CMS Webinar: Dr Danilo Urzedo

Event Date: 2 July, 2024
Start time: 11:00 am

Title: Decolonising AI-driven conversation expertise

Short Bio: Dr Danilo Urzedo is a human geographer and Postdoctoral Research Fellow at CSIRO. He completed his PhD at the University of Sydney and a postdoctoral fellowship at the University of Cambridge in the Department of Sociology. Danilo draws his research on the intersection of political ecology and science and technology studies (STS) to investigate how digital innovations and environmental justice reshape knowledge production and governance systems. He is particularly interested in practice-oriented and decolonial research, questioning and co-designing the multiple ways that technologies and data practices can assist in pluralising situated environmental planning and management, while critically examining the effects of these developments on existing socio-spatial inequalities across varying contexts.

Abstract: Digital advancements are increasingly influencing knowledge production to suggest ways of enhancing the efficiency and precision of conservation practices and policies. From environmental big data to generative Artificial Intelligence (AI), a rising number of technological conservation developments are designed and deployed to inform decisions, mobilise participation, and automate labour-intensive tasks. By drawing on Global South perspectives of decoloniality, this talk will present formulations on environmental data justice and how data-driven AI tools shape the legitimacy of conservation expertise. While these conservation technologies seek to facilitate the accessibility and effectiveness of informed decisions, data-driven AI systems can also reinforce or exacerbate power asymmetries and critical injustices. This talk will emphasise the case of chatbot developments and their associated epistemic consequences for conservation decisions across varied contexts and sites.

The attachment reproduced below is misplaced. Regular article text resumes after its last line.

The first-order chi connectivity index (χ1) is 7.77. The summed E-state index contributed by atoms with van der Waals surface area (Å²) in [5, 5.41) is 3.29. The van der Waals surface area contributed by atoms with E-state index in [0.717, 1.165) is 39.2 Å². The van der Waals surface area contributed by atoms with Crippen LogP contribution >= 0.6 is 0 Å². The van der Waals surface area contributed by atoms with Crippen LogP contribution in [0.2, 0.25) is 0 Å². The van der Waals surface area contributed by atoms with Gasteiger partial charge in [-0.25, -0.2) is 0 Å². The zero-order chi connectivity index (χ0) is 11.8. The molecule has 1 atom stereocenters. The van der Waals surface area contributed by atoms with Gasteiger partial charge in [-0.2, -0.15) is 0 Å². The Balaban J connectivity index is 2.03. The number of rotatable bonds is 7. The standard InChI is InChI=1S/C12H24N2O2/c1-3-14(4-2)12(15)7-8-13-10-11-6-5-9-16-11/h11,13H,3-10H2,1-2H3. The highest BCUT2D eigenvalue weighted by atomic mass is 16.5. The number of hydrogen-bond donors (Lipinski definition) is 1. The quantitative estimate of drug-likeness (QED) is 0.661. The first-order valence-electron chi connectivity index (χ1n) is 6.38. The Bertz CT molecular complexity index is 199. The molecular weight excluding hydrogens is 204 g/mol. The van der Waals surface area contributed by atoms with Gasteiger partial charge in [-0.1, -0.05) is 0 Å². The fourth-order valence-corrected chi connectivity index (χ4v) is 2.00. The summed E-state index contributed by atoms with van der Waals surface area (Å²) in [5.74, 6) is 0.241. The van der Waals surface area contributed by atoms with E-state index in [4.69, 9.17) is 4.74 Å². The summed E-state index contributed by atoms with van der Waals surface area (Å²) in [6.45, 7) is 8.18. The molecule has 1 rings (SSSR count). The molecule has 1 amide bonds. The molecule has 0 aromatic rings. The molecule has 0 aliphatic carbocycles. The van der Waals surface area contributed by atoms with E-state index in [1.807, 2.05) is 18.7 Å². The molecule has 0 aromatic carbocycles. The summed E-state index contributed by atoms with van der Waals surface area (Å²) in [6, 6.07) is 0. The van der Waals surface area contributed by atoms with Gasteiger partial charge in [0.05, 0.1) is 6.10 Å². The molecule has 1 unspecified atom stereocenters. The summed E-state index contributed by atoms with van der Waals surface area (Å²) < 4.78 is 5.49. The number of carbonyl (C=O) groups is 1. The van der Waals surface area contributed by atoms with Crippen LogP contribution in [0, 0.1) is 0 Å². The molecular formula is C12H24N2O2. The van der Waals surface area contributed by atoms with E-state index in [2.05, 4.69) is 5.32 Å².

When: 2 July 2024, 11:00am-12:00pm

Where: IMAS Salamanca Flexspace (Rm 105 Rori) and online (Zoom link:

University of TasmaniaInstitute of Marine and Antarctic StudiesCSIRO Department of the EnvironmentGEOS
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